It’s already hitting 100Âº or more here in Greensboro, NC, and it’s miserably humid to boot. Mix in afternoon showers that turn to steam hovering over the asphalt, and you’ve got the reason why air conditioning was invented.Â And just remember, August is yet to come.
I’ve been testing three jerseys, two from Sugoi and one from Pearl Izumi, and bib shorts from Nalini and Specialized, all of which are lightweight and cool…meaning they’re just what the doctor ordered in the midst of one of the hottest summers ever.
From Sugoi are the RS (left) and RSE (center) jerseys. The RS is an extremely fitted jersey with lighter mesh sleeves and back and a 3/4 zip. The RSE is their top of the line, almost see-through jersey that’s ridiculously light and vents well. The RSE has a full zip.
From Pearl Izumi, I tested the P.R.O. Limited Climber’s Jersey, which has the largest vent holes in the material and lets more air flow through to the skin than any of the others. It’s also a full zip, but it’s a very tiny, plasticky zipper that’s a touch flimsy, though easy enough to get back into alignment.
Check out detail photos, actual weights, pricing and the bibs after the break…
Here’s the backs of the jerseys. The RSE was a custom printed one for Press Camp and not a design you can buy as shown here.
With so much focus on saving a few grams on the bike, it doesn’t hurt to look at the clothing’s weight, too. All items tested here were men’s size Large. The Sugoi RS jersey weighed in at 181g. While it’s the heaviest, heavier in fact than both pairs of bib shorts, it’s the most form fitting, so it probably creates the least drag…but the slight flapping, full zips and lighter material on the other two made them cooler on really hot days.
It has three main pockets with a smaller fourth pocket on the outside right of the center pocket. A stitched hole provides earphone access to run the wires inside the jersey. There’s gripping banding on the inside bottom of the jersey to keep it from pulling up. Of the three jerseys, this one is by far the most snug…to the point where it feels like it’s really a medium.
Both the RS and RSE (below) have a small cable management loop on the inside of the collar to keep your earbud(s) from slipping down into your jersey if you pull them out of your ear(s).
The Sugoi RSE is the lightest jersey tested at just 136g.
The Sugoi RSE has the simplest rear layout with just three pockets and mild stretch banding at the top. It also has an earphone cable port, but no grippy banding on the bottom of the jersey. Yes, that’s the beginning of a rip at the pocket stitch. MSRP $100.
The Pearl Izumi P.R.O. Limited Climber’s Jersey is one of those that you may not be able to get. It’s not listed on their website anymore, but if you can find one in your local bike shop, grab it. MSRP is $100 and although it’s a few grams heavier than the RSE, the mesh holes are larger and it feels a bit lighter and breezier on.Â For the hottest weather, this one takes top honors by a smidge.Â Dump some ice in the pockets before a hot lap and it’s all the better.
The Pearl Izumi jersey has an internal smaller pocket for your radio or MP3 player with cord slit, but there’s no internal cable management loops. It does have grippy stuff along the bottom edge of the inside, though.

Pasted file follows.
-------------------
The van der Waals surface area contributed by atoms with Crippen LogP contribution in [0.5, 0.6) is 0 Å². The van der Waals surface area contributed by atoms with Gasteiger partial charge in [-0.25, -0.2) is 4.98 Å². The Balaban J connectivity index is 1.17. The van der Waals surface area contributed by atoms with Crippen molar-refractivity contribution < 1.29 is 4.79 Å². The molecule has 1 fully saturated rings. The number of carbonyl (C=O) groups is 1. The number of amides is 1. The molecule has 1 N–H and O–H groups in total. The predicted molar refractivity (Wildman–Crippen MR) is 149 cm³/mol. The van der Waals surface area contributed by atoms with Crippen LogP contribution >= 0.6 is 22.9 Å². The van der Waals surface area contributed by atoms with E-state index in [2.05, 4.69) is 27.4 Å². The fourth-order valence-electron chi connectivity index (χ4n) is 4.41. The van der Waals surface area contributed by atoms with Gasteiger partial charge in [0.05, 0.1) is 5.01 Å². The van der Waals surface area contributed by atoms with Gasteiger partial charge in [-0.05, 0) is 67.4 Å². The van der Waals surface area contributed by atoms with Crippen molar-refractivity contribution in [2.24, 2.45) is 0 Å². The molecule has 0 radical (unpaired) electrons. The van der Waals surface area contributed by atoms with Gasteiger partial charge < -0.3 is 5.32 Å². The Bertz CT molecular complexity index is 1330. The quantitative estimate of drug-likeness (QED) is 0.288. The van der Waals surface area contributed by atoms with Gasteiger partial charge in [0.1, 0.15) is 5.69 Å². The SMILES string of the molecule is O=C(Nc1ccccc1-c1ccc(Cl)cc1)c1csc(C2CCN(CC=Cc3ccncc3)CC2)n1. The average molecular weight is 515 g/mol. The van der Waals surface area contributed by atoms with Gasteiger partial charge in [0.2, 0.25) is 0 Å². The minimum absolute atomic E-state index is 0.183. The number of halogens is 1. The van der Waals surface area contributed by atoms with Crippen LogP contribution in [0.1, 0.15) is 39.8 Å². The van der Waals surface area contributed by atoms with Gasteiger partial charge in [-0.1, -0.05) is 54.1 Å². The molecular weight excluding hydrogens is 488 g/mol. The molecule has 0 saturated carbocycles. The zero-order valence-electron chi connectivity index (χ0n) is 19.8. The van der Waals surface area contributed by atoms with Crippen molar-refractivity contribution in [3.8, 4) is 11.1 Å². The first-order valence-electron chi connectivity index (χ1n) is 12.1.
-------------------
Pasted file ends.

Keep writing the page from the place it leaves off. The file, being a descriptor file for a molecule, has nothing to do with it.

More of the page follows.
COOL BIB SHORTS
To cover my better half, I’ve been rockin’ the Specialized BG Pro SL Bibshort (left) and Nalini Ciliegio Bibshorts. Both are size Large, and the bottoms on both are pretty comfortable. That’s where the similarities end.
The Specialized has much thinner bib straps, especially in the rear, but they’re less “porous” than the Nalini’s. Despite the generous rear coverage of the Nalini’s, they never created hotspots or felt like they limited heat or moisture transfer. Another nice aspect of the Nalini’s is that they stretch considerably. At 6’2″, I have a hard time finding bibs that don’t cinch up uncomfortably and make pit stops a bent over fiasco.Â The Specialized, while cool and comfortable when bent over in a riding position, are a bit short for me when standing erect and their limited stretch make it hard to pull them down far enough to relieve myself mid-ride. The Nalini’s are perfectly comfortable in any position and pull down easily enough when nature calls, but stay in position very well during riding.Â For tall folks that are trim and fit as most cyclists are, these are money.
Another big difference is the chamois. The Nalini (left) uses fairly straightforward, consistent padding with a top cover that feels like soft, sueded genuine leather except that it’s modern, high performance fabrics. It’s exceptionally comfortable.
The Specialized is a multi-density affair that uses their Body Geometry research to place padding where it’s needed and only minimal cush where it’s not needed as much.Â Being their “SL” chamois, it’s pretty thin and probably more geared to racers than all-day rides or those just out to get in some miles.Â It’s not uncomfortable, but the limited padding shows its limits on longer rides.
The material on the Specialized bib shorts feels pretty high tech. The insides of the front and rear panels are gray, and the side panels are a bit see through (without being risquÃ©), which helped keep them cool even on a ride that hit 101Âº.
The Specialized BG Pro SL Bibshorts weighed in at 172g.
The Nalini Ciliego Bibshorts came in one gram lighter.
Which one is right for you? Well, that depends largely on the amount of padding and bib coverage you like. Both are great, but they’re different. Most importantly in these hot summer days, they both run pretty cool.Â It should be noted that I’m testing out some Pearl Izumi bibshorts, too, which are super nice, but the bib part is mainly the same material as the shorts, and has broad coverage, so they run a bit warm under a jersey…probably will be fan-freakin’-tastic come fall, though.